A cure for juvenile diabetes may be near, but type 2 diabetes remains an enigma

Sometimes science moves very fast, and sometimes not so fast. The search for a cure for diabetes shows us both kinds of scientific progress.

Diabetes is a disorder affecting 15 million Americans and 250 million people worldwide in which the body’s cells fail to take up glucose from the blood. Tissues waste away as glucose-starved cells are forced to consume their own protein. Diabetes is the leading cause of kidney failure, blindness, and amputation among adults.

Some 15% of diabetes patients suffer from type 1 or juvenile diabetes, in which an individual cannot take up glucose because he or she lacks the hormone insulin. What has insulin got to do with inability to take up glucose from the blood? Your body manufactures insulin after a meal as a way to alert cells that higher levels of glucose are coming soon. The insulin signal is manufactured by islet cells in the pancreas. Travelling through the blood, it arrives at muscle and other cells, and attaches to special receptors on the cell surfaces. The cells react to this “heads up” by turning on their glucose-transporting machinery. Just as you can’t start a car without inserting the key into the ignition switch, so a cell cannot start transport glucose in from the blood until the insulin “key” has been inserted into its insulin receptors.

In juvenile diabetes, the immune system mistakenly attacks and removes the islet cells that manufacture insulin in the pancreas. Lacking these islet cells, the individuals must take injections of insulin after eating to maintain a normal metabolism.

A cure for Juvenile diabetes may be in the offing. The most direct approach to a cure would be to contribute new healthy islet cells to the patient. This sometimes works, but success rates have been a disappointingly low 8 percent. Thus researchers were riveted when last month a Canadian team in Edmonton reported that transplanting a cocktail of anti-rejection drugs along with the islet cells had cured Canadian patients of juvenile diabetes with a high rate of success. The drugs prevent the patients’ immune systems from attacking the new islet cells.

Now the federal government is launching a crash program to see if this result can be repeated. Researchers at Washington University, led by Dr. Kenneth Polansky, will join efforts at nine other research centers to reproduce and extend the promising Canadian results. Dr. Polansky’s team must be very excited at the opportunity to make such a tangible impact on human suffering.

Unfortunately, the picture is not so bright for the 85% of diabetics who suffer from type 2 diabetes. These individuals have normal or even elevated levels of insulin in their blood, but still don’t take up glucose.

The insulin signal somehow isn’t getting the job done. For 30 years researchers have been trying to figure out why. Fully 90% of those who develop type 2 diabetes are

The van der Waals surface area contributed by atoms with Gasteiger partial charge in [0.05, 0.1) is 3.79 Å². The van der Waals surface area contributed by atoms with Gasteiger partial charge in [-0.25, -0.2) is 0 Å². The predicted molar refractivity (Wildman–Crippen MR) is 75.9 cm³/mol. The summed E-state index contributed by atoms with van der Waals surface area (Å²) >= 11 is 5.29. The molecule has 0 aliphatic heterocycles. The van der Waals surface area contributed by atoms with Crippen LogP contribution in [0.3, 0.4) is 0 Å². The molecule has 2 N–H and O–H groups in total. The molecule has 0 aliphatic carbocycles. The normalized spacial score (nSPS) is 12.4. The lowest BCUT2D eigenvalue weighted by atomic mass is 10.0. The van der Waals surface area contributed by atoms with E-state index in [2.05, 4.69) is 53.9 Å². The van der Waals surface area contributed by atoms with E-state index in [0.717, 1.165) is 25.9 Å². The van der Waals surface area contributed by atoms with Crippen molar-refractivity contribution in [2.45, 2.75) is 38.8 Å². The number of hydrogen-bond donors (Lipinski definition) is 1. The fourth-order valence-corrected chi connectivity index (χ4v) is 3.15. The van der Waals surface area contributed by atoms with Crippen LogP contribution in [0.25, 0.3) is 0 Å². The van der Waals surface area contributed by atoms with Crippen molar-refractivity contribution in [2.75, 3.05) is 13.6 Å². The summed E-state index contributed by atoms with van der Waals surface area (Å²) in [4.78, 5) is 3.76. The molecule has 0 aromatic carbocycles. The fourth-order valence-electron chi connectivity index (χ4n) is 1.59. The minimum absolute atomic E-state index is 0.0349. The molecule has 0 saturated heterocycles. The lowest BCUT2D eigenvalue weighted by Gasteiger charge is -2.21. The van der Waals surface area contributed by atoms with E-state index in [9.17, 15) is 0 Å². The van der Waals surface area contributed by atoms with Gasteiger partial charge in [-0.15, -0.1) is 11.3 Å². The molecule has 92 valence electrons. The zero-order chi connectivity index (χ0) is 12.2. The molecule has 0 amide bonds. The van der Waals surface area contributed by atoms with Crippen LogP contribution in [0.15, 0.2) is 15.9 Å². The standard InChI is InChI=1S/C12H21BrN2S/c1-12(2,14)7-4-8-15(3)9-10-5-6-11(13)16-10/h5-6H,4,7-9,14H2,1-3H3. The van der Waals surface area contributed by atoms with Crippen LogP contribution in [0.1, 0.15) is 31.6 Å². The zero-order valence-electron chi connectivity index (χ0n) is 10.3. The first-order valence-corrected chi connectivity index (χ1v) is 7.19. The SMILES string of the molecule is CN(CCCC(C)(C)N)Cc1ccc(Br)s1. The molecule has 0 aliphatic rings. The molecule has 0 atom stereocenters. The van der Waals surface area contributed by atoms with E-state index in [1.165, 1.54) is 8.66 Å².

obese, a tantalizing clue. The simplest hypothesis to explain the lack of sensitivity to insulin among type 2 diabetics is that they have somehow lost their insulin receptors — insulin keys can’t do their job if there are no locks to unlock.

But simplicity is not always the parent of truth. Researchers found in the mid-1990s that type 2 diabetics had normal insulin receptors.

Researchers then began to examine more closely how insulin acts to turn on a cell’s glucose transporting machinery. They found that two proteins called IRS-1 and IRS-2 (the names refer not to taxes, but to insulin receptor substrate) snuggle up against the insulin receptor inside the cell. When insulin inserts into the receptor protein, its presence causes the receptor to add a chemical called a phosphate group onto each of the IRS molecules. Like being touched with a red hot poker, this galvanizes the IRS molecules into action. Dashing about, they activate a variety of processes, including an enzyme that turns on the glucose transporter machinery.

Are defects in the IRS proteins responsible for type 2 diabetes? Maybe. When the IRS genes are deliberately taken out of action in so-called “knockout” mice, type 2 diabetes results. Also supporting this view is the recent finding that high blood levels of fatty acids (a common result of obesity) interfere with the IRS-1 signalling pathway, preventing it from activating the glucose transporter in muscle cells. This would explain why obese people so frequently develop type 2 diabetes.

Don’t bet the farm, however. When researchers look for IRS gene mutations in inherited type 2 diabetics, they don’t find them. So while pharmaceutical companies like Merck and American Home Products are rushing to develop an enzyme drug that turns on the IRS pathways more efficiently, researchers are still pounding away at the problem, striving to clarify the picture. Until we know what’s broke, its difficult to know how to fix it.

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